The Ministry of Farming and Natural Resources Development said Tuesday that the 4th International Coffee Conference which was held early this week concluded successfully.
Over 1,500 participants including 500 representatives of foreign companies discussed ways of increasing coffee production globally.
In an exclusive interview with ENA, State Minister Wondirad Mandefro said fruitful discussions were held to improve both the quality and volume of coffee. Companies were also able to conduct successful business-to-business meeting, create market chains, and share experiences, among others, he said.
The conference also provided an opportunity to promote Ethiopian coffee culture and show that the country is not only the origin of coffee but also mankind, the State Minister added.
According to Wondirad, the government of Ethiopia is working to benefit millions of women in the value chain of coffee.
He said Ethiopia is striving to increase the quality of coffee Arabica and coffee specialties by integrating traceability and accessibility.
Coffee price and volatility, trends in coffee specialty, climate change and coffee were the main talking points of the two-day conference.
Meanwhile, the African Union Commission (AUC) has highlighted on the pressing need to improve the quality of coffee produced in the continent.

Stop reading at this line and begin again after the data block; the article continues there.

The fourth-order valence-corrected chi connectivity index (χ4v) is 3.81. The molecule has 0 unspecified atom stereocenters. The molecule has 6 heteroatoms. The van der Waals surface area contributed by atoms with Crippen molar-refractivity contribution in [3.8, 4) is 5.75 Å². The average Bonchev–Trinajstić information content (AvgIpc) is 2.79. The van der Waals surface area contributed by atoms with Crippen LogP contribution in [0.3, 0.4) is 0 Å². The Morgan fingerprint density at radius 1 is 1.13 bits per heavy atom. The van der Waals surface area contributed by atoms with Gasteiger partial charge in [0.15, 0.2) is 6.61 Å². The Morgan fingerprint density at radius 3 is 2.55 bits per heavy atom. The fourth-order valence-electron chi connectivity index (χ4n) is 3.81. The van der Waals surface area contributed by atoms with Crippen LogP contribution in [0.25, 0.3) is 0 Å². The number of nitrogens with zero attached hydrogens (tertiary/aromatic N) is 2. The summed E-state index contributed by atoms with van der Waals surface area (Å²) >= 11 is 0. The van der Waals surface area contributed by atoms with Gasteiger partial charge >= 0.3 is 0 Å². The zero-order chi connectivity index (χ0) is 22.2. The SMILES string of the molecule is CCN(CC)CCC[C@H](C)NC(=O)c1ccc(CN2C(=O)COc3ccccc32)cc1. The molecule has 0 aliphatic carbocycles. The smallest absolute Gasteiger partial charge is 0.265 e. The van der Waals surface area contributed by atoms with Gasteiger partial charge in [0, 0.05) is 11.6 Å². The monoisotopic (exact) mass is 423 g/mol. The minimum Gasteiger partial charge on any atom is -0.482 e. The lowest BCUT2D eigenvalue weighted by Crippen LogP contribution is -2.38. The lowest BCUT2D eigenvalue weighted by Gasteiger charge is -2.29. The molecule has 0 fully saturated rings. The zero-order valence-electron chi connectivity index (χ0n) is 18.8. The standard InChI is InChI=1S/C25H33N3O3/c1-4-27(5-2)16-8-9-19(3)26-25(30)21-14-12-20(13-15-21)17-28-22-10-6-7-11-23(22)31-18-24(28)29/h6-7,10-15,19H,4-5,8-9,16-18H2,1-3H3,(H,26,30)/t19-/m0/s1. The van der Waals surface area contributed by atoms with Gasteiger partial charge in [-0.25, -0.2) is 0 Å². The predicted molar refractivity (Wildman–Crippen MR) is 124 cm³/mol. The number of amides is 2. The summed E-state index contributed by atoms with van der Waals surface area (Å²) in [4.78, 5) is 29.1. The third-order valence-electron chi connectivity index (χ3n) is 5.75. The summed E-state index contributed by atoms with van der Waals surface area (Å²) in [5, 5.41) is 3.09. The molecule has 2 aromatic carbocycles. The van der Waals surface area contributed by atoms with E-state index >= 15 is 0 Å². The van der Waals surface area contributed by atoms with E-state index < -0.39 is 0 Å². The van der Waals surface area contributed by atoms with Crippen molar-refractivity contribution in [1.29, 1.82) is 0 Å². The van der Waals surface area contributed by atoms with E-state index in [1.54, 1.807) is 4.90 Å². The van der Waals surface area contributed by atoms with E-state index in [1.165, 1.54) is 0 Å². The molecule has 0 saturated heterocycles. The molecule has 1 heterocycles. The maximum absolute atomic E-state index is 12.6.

AUC Deputy Chairperson Erastus Mwencha called on delegates of the coffee conference to work for the betterment of Africa's coffee industry.
Most African countries need to work further to meet standards of coffee at international markets, according to the Deputy Chairperson.
Citing climate change as a problem for quality coffee and its production volume, Mwencha indicated poor infrastructure, capacity and technology limitations as the key drawbacks which reduce earnings in the industry.
According to him, Africa has ideal agro-ecological zones but it is yet to benefit from its resources.
He underscored the need for establishing partnership and cooperation to boost coffee productivity in the continent.
Other African countries take lessons from Ethiopia and Uganda due to their coffee productivity as well as commitment to support their coffee producers, he said.
According to information from the International Coffee Organization, Ethiopia is expected to increase its coffee production by six percent.
African Development Bank (AfDB) Representative Geraldine J. Fraser-Moleketi on her part said much remains to be done to improve the coffee sector. If Africans work hard, the coffee sector can create millions of jobs, the representative said.
AfDB has been working to benefit more African women from the coffee sector over the past years, according to Fraser-Moleketi who said over 12 million Africans are engaged in the industry.
Documents show that every year, Africa has a potential to make over USD 19 billion from its coffee industry and currently the continent's coffee production has increased by over sixth percent.